Why healthcare can never fall as a % of GDP, Part Two

October 9th, 2009 by Al Lewis (alewis)

Last time I ended my entry by observing that as increasingly effective, painless, and expensive procedures,diagnostics and therapies are introduced, they will be over-consumed.  Why?  There is no economic check-and-balance against this because these resources are virtually free at the point of sale, which brings me to the third observation (counting the the last posting as two observations, for those of you who are keeping score at home):

 Anytime you subsidize something at the point of sale, it will be overconsumed.  And guess what?  Those subsidies create huge increases in consumption.  As I say in OOBonomics (Preorder OOBonomics here!), consider what we subsidize, directly or indirectly, as a nation:  Housing, gasoline, food/agribusiness, health care.    As a result, we have become a nation of oversized people driving oversized cars from oversized houses to oversized medical facilities.
 Finally, in most other industries, when product substitution takes place, cheaper, more cost-effective goods replace older inferior ones.  Not so in health care.  What gets replaced is often death, which is very costly in the emotional sense though not in the economic sense.  New “products” allow people to be kept alive at huge economic expense to the system.   Yet who among us would want to stop innovating in health care and prefer people to die?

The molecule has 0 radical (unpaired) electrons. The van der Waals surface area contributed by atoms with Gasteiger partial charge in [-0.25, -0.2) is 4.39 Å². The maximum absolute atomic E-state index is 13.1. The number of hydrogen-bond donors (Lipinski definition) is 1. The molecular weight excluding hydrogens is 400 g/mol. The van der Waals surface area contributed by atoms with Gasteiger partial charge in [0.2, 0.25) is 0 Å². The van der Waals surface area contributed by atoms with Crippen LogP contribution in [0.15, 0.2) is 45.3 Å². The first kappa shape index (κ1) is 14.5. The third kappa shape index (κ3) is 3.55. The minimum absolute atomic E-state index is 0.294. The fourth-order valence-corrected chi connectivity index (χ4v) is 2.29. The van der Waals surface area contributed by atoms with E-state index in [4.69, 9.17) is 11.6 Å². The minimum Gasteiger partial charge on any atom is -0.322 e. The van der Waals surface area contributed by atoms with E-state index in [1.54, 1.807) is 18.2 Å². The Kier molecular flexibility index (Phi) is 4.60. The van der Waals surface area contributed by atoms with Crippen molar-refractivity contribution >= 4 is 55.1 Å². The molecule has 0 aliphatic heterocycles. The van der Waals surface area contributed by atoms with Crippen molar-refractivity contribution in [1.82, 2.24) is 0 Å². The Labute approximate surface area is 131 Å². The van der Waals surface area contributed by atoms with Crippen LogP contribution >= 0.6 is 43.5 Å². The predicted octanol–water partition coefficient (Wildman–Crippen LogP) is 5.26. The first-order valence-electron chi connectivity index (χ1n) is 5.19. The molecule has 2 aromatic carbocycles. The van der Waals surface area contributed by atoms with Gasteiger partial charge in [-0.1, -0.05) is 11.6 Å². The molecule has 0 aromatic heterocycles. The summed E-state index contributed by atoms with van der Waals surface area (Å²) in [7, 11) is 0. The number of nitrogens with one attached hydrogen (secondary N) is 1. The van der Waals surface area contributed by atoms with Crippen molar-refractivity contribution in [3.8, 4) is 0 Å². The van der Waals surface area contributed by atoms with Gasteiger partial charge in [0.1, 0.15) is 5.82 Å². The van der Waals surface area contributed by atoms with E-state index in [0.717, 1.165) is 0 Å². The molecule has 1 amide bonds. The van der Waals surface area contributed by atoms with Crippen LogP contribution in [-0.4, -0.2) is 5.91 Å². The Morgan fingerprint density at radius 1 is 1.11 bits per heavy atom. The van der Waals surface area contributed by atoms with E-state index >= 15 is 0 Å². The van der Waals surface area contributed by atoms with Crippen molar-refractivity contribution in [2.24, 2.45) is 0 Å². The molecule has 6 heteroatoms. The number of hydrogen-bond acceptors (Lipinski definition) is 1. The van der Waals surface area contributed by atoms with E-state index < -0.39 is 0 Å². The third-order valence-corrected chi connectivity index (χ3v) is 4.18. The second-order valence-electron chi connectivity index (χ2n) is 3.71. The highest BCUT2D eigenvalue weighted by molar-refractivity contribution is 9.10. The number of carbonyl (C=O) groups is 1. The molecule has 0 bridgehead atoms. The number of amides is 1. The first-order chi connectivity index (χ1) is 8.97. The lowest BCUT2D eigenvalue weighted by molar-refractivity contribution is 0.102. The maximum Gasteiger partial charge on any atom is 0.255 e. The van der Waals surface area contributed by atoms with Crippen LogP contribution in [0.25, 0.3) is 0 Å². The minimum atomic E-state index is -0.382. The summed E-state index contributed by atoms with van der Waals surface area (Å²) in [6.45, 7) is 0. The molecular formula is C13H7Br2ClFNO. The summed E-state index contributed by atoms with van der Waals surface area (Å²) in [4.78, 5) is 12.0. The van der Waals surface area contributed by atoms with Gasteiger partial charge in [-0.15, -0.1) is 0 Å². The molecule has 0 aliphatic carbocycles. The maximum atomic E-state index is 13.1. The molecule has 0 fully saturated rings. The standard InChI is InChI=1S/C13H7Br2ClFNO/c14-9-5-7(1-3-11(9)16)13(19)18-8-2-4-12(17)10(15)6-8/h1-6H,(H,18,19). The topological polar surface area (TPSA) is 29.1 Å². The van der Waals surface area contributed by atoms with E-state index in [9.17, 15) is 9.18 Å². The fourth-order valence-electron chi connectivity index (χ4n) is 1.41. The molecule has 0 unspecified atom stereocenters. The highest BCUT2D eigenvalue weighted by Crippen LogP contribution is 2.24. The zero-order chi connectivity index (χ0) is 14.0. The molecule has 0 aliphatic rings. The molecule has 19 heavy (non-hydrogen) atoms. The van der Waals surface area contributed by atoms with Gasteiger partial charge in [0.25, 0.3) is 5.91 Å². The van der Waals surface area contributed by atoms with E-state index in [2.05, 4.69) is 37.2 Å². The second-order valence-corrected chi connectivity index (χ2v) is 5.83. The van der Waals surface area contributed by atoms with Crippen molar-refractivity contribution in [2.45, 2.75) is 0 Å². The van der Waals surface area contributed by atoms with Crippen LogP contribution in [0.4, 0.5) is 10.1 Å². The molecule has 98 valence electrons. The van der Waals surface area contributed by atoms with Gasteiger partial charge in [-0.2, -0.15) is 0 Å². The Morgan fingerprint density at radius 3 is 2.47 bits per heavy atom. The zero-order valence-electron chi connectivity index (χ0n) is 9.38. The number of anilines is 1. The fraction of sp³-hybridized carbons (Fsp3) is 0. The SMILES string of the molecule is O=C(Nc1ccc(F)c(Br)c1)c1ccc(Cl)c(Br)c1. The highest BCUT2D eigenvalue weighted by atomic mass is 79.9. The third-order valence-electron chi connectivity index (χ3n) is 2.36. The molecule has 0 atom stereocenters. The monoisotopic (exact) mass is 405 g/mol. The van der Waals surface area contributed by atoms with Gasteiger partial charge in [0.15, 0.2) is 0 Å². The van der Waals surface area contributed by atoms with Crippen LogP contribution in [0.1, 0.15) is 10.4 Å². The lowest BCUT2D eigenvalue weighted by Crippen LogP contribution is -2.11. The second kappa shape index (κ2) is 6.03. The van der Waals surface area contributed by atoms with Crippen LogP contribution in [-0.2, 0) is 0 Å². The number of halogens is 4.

The bottom line from this posting and the last one?   You have many more procedures and drugs, which many more people want, and they are mostly heavily subsidized to the end-user (and often quite profitable for the doctor recommending them)…with new ones coming on-stream all the time.  Add to that an aging population and you get an immutable recipe for increasing health care expense over time.
Prediction:  When the votes are counted, 2009 will be the worst offender yet.  It’s not just that health care expenses rose.  GDP will have contracted, increasing the percentage of GDP spent on health care to its highest-level ever, probably higher than last year by a record inter-year margin.
Next:   Don’t despair.   This being the art/science of OOBonomics  (Preorder OOBonomics here! if you missed it the first time), we will have some solutions in future postings.
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One Response to “Why healthcare can never fall as a % of GDP, Part Two”

  1. dblacklock Says:

    One recent “improvement” in healthcare is this: Now when a patient gets a broken hip, it is compulsory to ascertain whether the patient just stumbled and fell (causing the hip fracture) or whether a cerebral or cardiac event caused the fall. A 24 hour heart monitor is supplied and if certain dysrrhythmias show up, the patient is referred to a cardiologist for placement of an ICD (internal cardiac defibrillator) at an obscene cost, benefitting the hospital, the cardiologist, the ICD manufacturer, and dozens of ancillary workers. Whether the patient benefits depends on what quality of life that person potentially has left, but when Medicare is paying, the decision seems easy. More frequently, when the ball is already rolling downhill, the right questions are not even asked.

    DB

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